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Honoring Juneteenth 2021 - Ellie Liggins, RN, BSN

Ellie Liggins, RN, BSN

This Juneteenth, we want to acknowledge and recognize the historic, systematic injustices and oppressive discrimination that Black Americans continued to face. While we find joy in celebrating the progress that has taken place, we also know there is work to be done. At ERC Pathlight, we want to work in solidarity to be a catalyst for change in our hearts and in our communities, working to build a world where all individuals can live without fear.

Today we are featuring Ellie Liggins, RN, BSN, a nurse manager in Huron. They share about why they work in mental health, what they learned about themselves this past year, and their goals for the year ahead.

What does Juneteenth mean to you?

Juneteenth means to me the celebration of Black folk in America finally and fully learning of their freedom from slavery.

How do you acknowledge and celebrate this historical day each year?

I typically fast until dinner and then only eat red food. It’s mostly a day for myself.

Who is your biggest inspiration in life and why?

My mum is my biggest inspiration in life because she was an orphan at a young age. She never went to college. Yet, she essentially raised two kids alone and is now living comfortably from working from the bottom to a managerial position. She also was never shown real love yet gave me nothing but that.

Why do you feel called to work in mental health care?

I work in mental health care because people fascinate me. I specifically focus in researching minority stress and other attributes of life that affect the psyche of minorities.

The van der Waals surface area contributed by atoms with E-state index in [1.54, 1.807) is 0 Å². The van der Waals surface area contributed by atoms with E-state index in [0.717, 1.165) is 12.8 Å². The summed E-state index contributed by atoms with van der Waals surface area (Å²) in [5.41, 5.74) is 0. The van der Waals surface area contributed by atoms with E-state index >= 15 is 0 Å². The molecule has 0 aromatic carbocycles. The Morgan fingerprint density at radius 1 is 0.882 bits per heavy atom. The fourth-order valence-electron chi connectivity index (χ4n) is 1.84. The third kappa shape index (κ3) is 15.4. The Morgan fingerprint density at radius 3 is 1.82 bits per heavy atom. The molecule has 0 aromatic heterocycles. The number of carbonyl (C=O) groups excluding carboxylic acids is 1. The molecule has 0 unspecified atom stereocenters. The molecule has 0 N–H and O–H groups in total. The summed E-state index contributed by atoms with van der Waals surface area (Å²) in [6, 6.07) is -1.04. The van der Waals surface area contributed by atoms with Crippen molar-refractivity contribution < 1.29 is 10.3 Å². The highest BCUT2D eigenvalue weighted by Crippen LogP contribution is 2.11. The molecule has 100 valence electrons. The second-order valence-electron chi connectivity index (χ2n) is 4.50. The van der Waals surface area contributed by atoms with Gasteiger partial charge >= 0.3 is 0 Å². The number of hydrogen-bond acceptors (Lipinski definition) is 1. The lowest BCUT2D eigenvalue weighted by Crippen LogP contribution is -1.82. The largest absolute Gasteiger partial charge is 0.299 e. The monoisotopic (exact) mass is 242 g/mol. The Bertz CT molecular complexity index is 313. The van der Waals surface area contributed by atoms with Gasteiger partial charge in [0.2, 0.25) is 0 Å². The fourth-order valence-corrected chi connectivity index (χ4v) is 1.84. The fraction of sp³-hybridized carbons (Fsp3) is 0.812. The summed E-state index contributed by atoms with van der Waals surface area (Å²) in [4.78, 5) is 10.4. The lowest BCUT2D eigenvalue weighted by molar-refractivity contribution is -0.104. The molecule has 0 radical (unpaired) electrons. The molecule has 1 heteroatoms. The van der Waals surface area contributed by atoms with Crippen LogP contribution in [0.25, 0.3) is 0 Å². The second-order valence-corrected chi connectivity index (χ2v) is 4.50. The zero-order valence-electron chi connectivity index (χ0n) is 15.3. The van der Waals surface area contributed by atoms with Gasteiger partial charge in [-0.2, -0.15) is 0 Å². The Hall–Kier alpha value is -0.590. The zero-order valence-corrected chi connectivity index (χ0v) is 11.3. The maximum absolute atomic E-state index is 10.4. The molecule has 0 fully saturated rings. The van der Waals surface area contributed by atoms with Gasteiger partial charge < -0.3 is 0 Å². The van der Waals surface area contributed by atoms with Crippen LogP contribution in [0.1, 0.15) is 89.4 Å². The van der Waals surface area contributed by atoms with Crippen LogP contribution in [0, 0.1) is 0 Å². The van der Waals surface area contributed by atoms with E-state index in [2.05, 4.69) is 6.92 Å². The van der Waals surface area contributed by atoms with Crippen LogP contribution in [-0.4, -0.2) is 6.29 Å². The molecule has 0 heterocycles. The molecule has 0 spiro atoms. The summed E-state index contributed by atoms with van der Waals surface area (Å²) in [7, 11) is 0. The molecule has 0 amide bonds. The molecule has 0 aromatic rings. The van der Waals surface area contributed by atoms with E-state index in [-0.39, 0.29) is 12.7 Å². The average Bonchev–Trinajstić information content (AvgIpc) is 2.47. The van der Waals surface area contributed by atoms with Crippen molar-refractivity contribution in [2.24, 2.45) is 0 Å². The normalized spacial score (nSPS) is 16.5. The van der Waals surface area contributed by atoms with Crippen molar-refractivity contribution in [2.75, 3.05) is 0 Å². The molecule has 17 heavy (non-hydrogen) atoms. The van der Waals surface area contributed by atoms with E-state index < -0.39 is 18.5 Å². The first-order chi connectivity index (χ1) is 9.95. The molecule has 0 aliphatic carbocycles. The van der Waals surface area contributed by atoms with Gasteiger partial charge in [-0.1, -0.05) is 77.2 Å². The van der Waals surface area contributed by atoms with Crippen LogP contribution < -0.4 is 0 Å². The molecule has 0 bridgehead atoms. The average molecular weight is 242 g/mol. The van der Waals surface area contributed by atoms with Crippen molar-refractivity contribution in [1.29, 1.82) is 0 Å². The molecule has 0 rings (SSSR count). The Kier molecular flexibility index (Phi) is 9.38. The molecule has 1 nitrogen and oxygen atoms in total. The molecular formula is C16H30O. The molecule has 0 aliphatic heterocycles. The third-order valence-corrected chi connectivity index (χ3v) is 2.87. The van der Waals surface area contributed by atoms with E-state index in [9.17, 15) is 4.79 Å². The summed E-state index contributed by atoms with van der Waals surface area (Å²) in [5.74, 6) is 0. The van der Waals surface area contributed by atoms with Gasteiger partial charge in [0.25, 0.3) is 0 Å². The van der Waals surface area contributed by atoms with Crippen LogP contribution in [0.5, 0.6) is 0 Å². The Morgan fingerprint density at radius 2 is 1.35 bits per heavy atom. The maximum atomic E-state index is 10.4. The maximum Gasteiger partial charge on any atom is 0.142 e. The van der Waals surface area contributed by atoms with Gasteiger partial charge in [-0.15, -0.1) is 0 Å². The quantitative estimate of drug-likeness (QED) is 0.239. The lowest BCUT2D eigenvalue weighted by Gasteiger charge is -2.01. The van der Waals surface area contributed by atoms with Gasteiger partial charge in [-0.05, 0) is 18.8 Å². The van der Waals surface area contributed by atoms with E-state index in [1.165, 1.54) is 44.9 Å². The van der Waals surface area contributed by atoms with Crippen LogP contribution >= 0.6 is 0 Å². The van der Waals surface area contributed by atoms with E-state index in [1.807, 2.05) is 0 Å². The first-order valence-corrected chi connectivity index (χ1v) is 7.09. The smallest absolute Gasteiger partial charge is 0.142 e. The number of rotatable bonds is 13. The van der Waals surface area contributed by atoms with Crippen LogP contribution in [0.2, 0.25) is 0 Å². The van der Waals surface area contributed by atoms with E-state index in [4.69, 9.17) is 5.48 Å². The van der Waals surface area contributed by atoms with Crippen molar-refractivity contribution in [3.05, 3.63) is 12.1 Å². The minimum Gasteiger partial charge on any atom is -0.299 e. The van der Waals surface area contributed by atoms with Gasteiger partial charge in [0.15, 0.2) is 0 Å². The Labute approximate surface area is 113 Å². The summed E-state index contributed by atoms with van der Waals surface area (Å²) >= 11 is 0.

How do you support your own mental health and unwind after a long week?

I’m always trying to figure out what is my strategy. But I love a good podcast or a deep conversation about nothing. I also thoroughly enjoy watching K-Pop music videos.

What have you learned in the past year about yourself while experiencing the Covid-19 pandemic and the national reckoning around racism in America?

I have learned that it’s really hard being Black in America. I already knew this, but it really felt like a never-ending storm. However, with that, I also saw that Black people still existed, fought and loved.

What’s one personal goal you have for 2021 that you’re able to share with us?

I want to learn how to swim, roller blade or ride a bike.

What is one thing not many people know about you that may surprise them?

Half of the music I listen to is in Korean.

What would you tell your 18-year-old self that would have better prepared you for your life today?

I would’ve told myself that being Black, queer and nonbinary is cool. And that your braces will come off at some point.

What advice would you give to the next generation?